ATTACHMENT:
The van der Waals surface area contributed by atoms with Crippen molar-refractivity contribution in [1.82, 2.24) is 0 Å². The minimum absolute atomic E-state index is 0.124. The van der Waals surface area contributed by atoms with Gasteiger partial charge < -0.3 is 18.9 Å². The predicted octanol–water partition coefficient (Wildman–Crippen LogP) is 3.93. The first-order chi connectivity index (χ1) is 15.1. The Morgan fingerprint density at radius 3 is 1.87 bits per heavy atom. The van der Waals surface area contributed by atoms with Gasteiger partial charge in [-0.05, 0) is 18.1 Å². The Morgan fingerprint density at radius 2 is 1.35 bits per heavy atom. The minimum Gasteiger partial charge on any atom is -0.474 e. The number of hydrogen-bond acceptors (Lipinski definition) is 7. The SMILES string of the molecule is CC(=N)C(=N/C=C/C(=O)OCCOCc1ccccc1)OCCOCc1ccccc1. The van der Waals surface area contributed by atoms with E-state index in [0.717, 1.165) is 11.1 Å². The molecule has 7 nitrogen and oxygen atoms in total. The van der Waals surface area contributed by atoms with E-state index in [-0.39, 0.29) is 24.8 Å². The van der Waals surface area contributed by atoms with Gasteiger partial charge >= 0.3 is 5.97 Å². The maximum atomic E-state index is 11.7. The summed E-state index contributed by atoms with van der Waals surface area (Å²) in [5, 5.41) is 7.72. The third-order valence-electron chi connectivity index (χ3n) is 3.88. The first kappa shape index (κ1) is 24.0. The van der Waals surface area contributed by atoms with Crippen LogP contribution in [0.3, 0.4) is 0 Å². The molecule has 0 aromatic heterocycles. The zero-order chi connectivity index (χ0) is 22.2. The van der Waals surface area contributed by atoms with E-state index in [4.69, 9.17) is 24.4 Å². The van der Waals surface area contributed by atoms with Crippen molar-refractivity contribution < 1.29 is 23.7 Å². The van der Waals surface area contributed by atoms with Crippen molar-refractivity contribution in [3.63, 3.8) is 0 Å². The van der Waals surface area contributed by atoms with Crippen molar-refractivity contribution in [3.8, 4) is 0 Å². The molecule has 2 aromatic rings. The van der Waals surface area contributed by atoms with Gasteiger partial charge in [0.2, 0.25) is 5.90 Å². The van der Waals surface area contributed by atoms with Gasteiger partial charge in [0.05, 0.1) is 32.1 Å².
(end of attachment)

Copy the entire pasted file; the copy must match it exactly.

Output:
The van der Waals surface area contributed by atoms with Crippen molar-refractivity contribution in [1.82, 2.24) is 0 Å². The minimum absolute atomic E-state index is 0.124. The van der Waals surface area contributed by atoms with Gasteiger partial charge < -0.3 is 18.9 Å². The predicted octanol–water partition coefficient (Wildman–Crippen LogP) is 3.93. The first-order chi connectivity index (χ1) is 15.1. The Morgan fingerprint density at radius 3 is 1.87 bits per heavy atom. The van der Waals surface area contributed by atoms with Gasteiger partial charge in [-0.05, 0) is 18.1 Å². The Morgan fingerprint density at radius 2 is 1.35 bits per heavy atom. The minimum Gasteiger partial charge on any atom is -0.474 e. The number of hydrogen-bond acceptors (Lipinski definition) is 7. The SMILES string of the molecule is CC(=N)C(=N/C=C/C(=O)OCCOCc1ccccc1)OCCOCc1ccccc1. The van der Waals surface area contributed by atoms with E-state index in [0.717, 1.165) is 11.1 Å². The molecule has 7 nitrogen and oxygen atoms in total. The van der Waals surface area contributed by atoms with E-state index in [-0.39, 0.29) is 24.8 Å². The van der Waals surface area contributed by atoms with Gasteiger partial charge >= 0.3 is 5.97 Å². The maximum atomic E-state index is 11.7. The summed E-state index contributed by atoms with van der Waals surface area (Å²) in [5, 5.41) is 7.72. The third-order valence-electron chi connectivity index (χ3n) is 3.88. The first kappa shape index (κ1) is 24.0. The van der Waals surface area contributed by atoms with Crippen LogP contribution in [0.3, 0.4) is 0 Å². The molecule has 0 aromatic heterocycles. The zero-order chi connectivity index (χ0) is 22.2. The van der Waals surface area contributed by atoms with E-state index in [4.69, 9.17) is 24.4 Å². The van der Waals surface area contributed by atoms with Crippen molar-refractivity contribution < 1.29 is 23.7 Å². The van der Waals surface area contributed by atoms with Crippen molar-refractivity contribution in [3.63, 3.8) is 0 Å². The van der Waals surface area contributed by atoms with Crippen molar-refractivity contribution in [3.8, 4) is 0 Å². The molecule has 2 aromatic rings. The van der Waals surface area contributed by atoms with Gasteiger partial charge in [0.2, 0.25) is 5.90 Å². The van der Waals surface area contributed by atoms with Gasteiger partial charge in [0.05, 0.1) is 32.1 Å².